Facebook says 4,000 people viewed the original attack video and fewer than 200 watched it live.
Nothing says "I love diving headfirst into a ditch" like your hair suddenly elevating to the tingly feel of electricity. Thunderstorms are amazing from inside a building, but they're scary if you're trapped outside. And, despite a good deal of observation, an element of mystery surrounds them. For instance, we know that lightning can produce free neutrons, antimatter, and gamma rays, but we don't have much idea of how that happens.
That has partially changed thanks to an Indian muon telescope, called GRAPES-3—a classic example of a backronym. GRAPES-3 is designed to detect muons (a heavier cousin to the electron and positron) that are generated as gamma rays hit the Earth’s atmosphere. It is a relatively simple detector that has the benefit of covering a reasonable chunk of sky with good angular resolution. The detectors are also buried under a thick layer of concrete, so muons need to be quite energetic to get to them.Prediction: Lightning with a chance of telescopes
GRAPES-3 doesn’t actually care where the muons come from; it just happily counts away. Evidently, the scientists running the detector noticed that their data would always go a bit skewiff every time a thunderstorm passed over. Instead of ignoring this, the researchers (while keeping their heads low), installed a set of electric field monitors at various distances from the observatory and started logging electric field strength every time a storm passed over. That data could be easily compared to the muon detection rate. Unsurprisingly, storms are complex beasts, resulting in a lot of data that simply couldn’t be interpreted.
The firm had more orders per week, but their average size was slightly lower.
The Norwegian firm, which employs 35,000 people worldwide, has switched to manual controls at some plants.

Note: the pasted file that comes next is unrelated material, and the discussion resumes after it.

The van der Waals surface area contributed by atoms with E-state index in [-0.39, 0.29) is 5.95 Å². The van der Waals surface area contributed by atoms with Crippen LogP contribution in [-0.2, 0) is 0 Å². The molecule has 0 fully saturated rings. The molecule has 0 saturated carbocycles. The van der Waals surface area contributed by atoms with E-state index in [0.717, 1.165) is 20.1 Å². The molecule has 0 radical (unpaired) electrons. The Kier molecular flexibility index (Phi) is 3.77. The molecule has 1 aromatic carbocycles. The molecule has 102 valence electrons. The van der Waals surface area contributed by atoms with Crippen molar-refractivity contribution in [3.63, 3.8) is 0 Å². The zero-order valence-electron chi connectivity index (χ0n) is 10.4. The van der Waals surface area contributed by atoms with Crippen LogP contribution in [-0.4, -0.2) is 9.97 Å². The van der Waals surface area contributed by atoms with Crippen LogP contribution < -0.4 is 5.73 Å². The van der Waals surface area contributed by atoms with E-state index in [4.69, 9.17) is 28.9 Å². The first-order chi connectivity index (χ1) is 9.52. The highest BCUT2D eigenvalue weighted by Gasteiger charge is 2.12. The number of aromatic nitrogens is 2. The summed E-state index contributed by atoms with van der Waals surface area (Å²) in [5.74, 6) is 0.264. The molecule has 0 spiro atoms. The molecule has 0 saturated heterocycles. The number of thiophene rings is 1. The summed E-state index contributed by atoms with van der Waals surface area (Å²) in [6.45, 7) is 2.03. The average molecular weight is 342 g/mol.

SAN FRANCISCO—Unity, one of the leading 3D-rendering systems used to build modern video games, kicked off GDC 2019 with a keynote presentation that took aim at its primary rival, Unreal Engine 4.
"We have no interest in creating experiences that compete with your hobbies or your businesses," Unity CEO John Riccitiello told the keynote's crowd on Monday night. (This was a not-so-subtle dig at how Unreal's creators at Epic Games use their engine to power the mega-popular Fortnite.) "We're here to build the platform that serves you, the developer, and serves you alone."
While the keynote emphasized Unity's affinity for lower-end devices, particularly smartphones, it concluded with an emphasis on the highest-of-end machines: a partnership with Nvidia to bring its proprietary RTX ray tracing pipeline to any Unity video game.
SAN FRANCISCO—Activision has taken the wraps off its first major Call of Duty video game for smartphones. The title is simple enough: Call of Duty Mobile. The online, multiplayer-only game will arrive later this year, but neither Activision nor any of its Western CoD-focused studios will lead the game's development.
Instead, dev duties will be handled by Tencent, one of China's leading mobile-game publishing houses. Activision clarified that Timi Studio, makers of the popular mobile game Arena of Valor, will lead development within Tencent.